According to NPR, Hrivnak’s role will be to conduct Facebook’s global music licensing strategy, and form better bonds with the music industry.
Disagreements between Facebook and the music industry have been prominent within the past few years. Many videos containing music are uploaded to Facebook on a daily basis; however, much of the music is not licensed. This has instigated a rift between Facebook and right holders.
While at YouTube, Hrivnak and her employees used a Content ID system that identifies when copyright music is being played in a video. It is expectant that Hrivnak will bring her previous strategies from YouTube over to Facebook, to enhance Facebook’s Content ID system. Since Facebook has over 1.7 billion active users, it is hopeful that the social media network can eventually become an additional tool for discovering new music.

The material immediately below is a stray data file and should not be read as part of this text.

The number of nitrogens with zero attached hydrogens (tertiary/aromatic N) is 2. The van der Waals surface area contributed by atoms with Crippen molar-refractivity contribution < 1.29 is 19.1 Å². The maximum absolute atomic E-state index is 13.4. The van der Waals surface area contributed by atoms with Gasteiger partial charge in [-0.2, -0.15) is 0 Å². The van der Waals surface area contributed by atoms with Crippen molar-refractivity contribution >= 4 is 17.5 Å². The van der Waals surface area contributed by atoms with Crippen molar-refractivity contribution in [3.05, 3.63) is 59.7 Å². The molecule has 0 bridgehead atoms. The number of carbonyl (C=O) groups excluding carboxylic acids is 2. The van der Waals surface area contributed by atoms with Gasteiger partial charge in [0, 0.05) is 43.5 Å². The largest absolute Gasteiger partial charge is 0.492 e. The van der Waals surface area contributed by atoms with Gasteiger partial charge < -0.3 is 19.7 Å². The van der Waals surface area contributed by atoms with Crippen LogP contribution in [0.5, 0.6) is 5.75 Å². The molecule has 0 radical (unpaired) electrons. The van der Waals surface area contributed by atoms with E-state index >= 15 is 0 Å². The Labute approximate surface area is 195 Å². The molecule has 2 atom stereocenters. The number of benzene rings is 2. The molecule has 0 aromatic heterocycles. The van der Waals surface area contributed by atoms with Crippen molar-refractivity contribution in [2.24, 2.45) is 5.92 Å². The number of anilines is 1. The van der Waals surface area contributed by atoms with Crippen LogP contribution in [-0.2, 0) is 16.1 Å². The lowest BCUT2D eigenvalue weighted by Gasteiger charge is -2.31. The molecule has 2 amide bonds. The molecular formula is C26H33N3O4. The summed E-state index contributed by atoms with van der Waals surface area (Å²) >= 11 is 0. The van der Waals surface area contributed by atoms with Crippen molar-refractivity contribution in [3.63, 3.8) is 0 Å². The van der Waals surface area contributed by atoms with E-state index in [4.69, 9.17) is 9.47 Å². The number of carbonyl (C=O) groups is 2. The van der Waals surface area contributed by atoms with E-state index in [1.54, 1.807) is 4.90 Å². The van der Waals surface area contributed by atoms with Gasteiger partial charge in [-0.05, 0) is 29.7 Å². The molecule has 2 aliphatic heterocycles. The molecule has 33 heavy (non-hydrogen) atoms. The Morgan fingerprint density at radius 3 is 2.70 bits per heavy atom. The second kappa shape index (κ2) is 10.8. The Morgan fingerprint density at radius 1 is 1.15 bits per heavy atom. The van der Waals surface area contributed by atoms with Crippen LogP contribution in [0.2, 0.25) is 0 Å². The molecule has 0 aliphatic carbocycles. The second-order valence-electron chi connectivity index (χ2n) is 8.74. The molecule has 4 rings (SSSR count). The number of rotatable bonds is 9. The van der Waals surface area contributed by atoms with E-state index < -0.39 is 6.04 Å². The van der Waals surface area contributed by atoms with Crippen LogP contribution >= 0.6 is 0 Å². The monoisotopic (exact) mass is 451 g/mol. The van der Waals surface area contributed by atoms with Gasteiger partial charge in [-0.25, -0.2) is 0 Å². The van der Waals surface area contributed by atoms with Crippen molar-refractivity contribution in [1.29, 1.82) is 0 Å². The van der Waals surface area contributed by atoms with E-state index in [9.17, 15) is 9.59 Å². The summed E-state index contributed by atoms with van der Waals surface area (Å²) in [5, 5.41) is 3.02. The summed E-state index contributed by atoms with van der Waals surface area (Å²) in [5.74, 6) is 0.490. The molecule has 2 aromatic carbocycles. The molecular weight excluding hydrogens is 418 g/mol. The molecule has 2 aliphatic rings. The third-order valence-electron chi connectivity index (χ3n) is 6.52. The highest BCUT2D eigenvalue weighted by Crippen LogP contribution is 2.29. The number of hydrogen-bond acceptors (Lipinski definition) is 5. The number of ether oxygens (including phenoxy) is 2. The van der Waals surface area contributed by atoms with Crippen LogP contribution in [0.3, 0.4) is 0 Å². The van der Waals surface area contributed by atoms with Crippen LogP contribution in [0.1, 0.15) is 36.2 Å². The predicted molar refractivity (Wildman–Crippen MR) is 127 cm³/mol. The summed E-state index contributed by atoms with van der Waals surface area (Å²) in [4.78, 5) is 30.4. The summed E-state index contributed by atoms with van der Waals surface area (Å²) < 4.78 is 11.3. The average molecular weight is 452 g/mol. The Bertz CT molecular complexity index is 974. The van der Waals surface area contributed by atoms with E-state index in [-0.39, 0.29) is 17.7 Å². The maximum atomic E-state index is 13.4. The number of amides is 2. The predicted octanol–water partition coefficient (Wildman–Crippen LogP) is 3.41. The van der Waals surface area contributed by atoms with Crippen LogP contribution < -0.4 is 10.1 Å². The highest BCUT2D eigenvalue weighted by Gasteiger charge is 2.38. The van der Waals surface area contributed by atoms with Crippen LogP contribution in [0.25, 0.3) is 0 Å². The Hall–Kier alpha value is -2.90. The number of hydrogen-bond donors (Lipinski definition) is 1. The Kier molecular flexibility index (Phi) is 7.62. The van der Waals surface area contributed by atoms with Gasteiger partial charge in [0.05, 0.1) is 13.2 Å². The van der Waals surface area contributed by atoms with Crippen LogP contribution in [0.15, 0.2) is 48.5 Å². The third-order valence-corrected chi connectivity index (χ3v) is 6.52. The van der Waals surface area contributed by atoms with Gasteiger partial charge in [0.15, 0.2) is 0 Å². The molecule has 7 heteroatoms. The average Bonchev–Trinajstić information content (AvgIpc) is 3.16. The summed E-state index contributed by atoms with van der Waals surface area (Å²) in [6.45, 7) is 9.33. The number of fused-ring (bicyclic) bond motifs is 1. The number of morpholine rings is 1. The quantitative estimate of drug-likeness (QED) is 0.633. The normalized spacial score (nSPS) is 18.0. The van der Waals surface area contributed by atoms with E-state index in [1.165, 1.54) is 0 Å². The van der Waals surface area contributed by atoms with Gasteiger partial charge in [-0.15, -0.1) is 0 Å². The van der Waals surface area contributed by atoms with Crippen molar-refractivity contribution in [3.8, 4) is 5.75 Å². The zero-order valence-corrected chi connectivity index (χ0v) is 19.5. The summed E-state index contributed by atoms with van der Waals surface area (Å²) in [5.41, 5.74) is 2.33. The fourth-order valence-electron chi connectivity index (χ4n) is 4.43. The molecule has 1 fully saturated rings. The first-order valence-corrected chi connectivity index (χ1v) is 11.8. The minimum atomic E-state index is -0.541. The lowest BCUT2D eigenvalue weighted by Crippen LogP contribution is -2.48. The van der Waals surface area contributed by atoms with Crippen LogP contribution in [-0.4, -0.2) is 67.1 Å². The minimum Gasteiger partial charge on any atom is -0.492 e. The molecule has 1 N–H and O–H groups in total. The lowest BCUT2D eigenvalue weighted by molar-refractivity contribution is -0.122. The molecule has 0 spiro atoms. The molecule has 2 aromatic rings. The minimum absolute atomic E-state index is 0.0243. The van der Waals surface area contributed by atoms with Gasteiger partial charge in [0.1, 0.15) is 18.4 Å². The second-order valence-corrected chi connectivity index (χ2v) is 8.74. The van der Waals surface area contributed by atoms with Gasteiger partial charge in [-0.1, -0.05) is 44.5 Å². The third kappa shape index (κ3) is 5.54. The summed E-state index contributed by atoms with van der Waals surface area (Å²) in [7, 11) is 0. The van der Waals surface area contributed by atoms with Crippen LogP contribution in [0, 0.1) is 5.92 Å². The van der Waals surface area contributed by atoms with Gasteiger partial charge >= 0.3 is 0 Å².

In a note published to Facebook, Hrivnak said: “Music is important and it matters — it connects and binds us to times, places, feelings and friends. My career has been dedicated to growing opportunities for music in the digital landscape. Facebook is all about making the world more open and connected and music can play an important role — I’m excited to join that effort.”